If you are concerned about their potential risk of exposure, say so, and ask the employee if they would like you to provide an accommodation that helps limit their risk of exposure. Regardless, you will want to avoid any temptation to preemptively “protect” your pregnant employee from exposure without them asking you to do so first.
If the employee requests an accommodation, engage them in an interactive process to identify the options that work best for that employee and your business. This can include providing additional safety equipment, temporary reassignment of duties, or even hiring a temporary employee.
And, as always, if you have any questions about what you’ve read in this post or how to apply it to your business, contact the CEDR Solution Center or crowdsource answers from your peers and CEDR’s HR experts in our private Facebook group, HR Base Camp.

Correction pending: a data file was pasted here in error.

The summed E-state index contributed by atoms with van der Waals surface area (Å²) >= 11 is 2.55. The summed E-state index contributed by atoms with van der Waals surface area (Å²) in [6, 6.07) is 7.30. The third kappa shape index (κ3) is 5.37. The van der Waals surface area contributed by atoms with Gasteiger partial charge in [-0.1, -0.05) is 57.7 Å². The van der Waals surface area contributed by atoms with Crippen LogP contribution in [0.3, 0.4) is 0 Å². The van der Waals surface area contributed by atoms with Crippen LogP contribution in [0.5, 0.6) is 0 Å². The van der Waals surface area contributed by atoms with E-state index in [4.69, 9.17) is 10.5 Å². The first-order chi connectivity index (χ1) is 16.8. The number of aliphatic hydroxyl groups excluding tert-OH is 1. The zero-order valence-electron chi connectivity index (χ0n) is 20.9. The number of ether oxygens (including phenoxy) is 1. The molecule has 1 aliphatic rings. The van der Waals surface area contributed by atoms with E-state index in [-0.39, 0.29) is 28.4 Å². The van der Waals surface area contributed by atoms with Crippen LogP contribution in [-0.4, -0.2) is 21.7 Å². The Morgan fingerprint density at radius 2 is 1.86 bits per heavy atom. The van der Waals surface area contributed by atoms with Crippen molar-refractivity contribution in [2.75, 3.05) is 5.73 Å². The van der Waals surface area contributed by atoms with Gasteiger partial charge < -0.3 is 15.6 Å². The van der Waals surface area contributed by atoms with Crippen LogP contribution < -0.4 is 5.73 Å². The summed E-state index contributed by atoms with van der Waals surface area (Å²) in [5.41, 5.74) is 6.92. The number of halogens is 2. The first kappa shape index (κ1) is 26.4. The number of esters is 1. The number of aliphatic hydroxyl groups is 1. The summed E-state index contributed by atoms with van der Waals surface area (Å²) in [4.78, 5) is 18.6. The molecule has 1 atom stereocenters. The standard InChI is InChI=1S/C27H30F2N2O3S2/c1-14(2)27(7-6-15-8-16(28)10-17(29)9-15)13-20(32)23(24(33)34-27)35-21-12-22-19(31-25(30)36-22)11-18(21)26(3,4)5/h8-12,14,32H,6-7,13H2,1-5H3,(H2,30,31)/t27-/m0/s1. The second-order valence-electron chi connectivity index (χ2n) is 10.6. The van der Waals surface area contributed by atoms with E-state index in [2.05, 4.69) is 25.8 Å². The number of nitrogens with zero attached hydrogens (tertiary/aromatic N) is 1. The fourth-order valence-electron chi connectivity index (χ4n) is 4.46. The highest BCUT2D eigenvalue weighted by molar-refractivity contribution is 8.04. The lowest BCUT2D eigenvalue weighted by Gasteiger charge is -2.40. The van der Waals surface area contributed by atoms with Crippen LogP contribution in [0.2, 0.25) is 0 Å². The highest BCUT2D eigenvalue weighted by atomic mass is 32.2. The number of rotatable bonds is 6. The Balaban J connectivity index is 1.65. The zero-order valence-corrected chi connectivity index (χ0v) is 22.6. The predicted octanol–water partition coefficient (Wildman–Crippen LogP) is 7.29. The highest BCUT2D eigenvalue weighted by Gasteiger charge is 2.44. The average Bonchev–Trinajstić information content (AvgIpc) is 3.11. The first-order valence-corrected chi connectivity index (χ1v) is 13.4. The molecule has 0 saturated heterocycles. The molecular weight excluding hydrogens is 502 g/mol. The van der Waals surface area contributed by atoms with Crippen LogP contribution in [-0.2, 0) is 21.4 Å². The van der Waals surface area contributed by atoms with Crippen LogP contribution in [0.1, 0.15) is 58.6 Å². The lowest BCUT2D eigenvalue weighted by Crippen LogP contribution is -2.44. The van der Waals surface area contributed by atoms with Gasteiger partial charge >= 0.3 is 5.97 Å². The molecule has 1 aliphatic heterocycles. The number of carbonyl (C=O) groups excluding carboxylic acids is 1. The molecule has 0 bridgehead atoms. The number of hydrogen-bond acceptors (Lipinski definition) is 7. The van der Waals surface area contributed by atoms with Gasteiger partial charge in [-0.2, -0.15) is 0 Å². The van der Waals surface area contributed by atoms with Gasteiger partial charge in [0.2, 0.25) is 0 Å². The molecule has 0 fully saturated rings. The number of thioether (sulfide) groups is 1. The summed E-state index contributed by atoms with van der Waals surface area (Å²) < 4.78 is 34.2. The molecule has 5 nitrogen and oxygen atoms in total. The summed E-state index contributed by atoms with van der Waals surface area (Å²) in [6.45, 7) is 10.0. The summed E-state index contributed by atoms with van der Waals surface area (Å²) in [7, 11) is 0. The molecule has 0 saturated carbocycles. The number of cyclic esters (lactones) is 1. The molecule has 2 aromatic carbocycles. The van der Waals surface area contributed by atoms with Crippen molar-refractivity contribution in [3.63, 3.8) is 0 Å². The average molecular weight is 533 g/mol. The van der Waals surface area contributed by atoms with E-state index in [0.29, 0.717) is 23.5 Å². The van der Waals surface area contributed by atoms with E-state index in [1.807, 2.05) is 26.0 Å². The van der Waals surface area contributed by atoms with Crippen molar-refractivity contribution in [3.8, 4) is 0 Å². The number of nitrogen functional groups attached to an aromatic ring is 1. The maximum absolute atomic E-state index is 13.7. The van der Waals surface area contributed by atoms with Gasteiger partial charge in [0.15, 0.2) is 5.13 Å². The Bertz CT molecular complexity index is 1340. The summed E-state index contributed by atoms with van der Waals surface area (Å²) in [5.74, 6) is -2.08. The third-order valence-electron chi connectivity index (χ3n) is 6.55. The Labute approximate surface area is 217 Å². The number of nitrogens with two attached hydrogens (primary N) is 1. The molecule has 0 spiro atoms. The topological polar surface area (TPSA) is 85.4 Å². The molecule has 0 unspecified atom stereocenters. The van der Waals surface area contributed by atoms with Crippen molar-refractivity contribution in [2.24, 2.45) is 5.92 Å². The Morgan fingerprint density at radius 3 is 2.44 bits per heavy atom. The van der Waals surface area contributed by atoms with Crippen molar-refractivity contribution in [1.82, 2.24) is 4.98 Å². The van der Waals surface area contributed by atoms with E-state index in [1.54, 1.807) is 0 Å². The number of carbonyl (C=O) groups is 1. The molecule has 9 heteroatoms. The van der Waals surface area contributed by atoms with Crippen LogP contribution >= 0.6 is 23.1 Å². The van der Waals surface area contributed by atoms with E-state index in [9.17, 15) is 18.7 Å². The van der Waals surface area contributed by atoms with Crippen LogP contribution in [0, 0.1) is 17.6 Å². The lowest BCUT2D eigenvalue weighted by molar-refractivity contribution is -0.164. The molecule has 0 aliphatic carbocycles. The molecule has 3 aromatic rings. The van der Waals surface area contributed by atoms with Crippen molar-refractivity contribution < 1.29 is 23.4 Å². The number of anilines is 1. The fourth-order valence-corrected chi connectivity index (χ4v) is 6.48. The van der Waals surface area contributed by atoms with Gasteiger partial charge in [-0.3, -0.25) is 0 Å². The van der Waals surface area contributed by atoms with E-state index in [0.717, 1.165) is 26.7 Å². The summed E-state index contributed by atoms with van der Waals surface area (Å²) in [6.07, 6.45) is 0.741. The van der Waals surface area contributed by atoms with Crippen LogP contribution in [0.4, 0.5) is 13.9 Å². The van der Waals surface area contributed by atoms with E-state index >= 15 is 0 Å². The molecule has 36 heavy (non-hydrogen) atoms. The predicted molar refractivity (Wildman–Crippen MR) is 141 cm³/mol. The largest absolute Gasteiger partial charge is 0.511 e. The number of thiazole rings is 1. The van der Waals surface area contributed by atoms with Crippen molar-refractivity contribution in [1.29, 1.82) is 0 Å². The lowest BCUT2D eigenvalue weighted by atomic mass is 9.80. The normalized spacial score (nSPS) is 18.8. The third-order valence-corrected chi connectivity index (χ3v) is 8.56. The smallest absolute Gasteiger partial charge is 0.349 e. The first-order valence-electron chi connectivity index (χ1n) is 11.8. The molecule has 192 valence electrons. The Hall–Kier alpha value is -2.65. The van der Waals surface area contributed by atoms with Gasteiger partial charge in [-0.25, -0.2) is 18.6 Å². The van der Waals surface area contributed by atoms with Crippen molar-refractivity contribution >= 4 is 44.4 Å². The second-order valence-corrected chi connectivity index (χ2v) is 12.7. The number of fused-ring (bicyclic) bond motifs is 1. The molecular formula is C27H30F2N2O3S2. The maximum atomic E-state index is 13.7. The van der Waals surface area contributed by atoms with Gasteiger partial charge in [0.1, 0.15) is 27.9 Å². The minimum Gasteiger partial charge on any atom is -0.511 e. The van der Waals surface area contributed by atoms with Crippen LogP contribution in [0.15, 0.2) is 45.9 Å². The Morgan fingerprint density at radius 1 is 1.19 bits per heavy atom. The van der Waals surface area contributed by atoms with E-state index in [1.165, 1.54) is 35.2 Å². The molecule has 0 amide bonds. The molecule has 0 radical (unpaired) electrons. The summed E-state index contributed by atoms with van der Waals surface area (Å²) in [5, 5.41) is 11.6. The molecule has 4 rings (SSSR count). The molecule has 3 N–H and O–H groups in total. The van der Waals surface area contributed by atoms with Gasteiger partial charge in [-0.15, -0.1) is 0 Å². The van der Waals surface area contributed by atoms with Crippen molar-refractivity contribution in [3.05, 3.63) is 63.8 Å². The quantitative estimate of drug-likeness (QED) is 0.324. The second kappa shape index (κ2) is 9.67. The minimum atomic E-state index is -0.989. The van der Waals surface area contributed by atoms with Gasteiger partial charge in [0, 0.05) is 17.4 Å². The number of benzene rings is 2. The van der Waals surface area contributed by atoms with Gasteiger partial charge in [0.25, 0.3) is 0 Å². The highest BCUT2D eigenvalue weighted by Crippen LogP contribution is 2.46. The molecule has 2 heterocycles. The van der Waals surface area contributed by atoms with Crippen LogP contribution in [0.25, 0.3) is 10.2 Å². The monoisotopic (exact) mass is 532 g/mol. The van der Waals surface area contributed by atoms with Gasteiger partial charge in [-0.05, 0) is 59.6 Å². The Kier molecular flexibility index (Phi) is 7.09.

More information on the potential risks to pregnant employees associated with nitrous and x-rays can be found below. You may find the Mother to Baby “Working in a dental office” fact sheet goes against everything you thought you knew when it comes to nitrous oxide and x-rays. Nonetheless, always keep in mind that you must allow the employee to make her own decisions with her physician. Please consult the following resources:
- MotherToBaby “Working in a Dental Office” Fact Sheet
- CDC “Control of Nitrous Oxide in Dental Operatories” Fact Sheet
- CDC “Radiation – Ionizing – Reproductive Health” Fact Sheet
- ADA “Radiation Safety for Pregnant Dental Staff and Patients”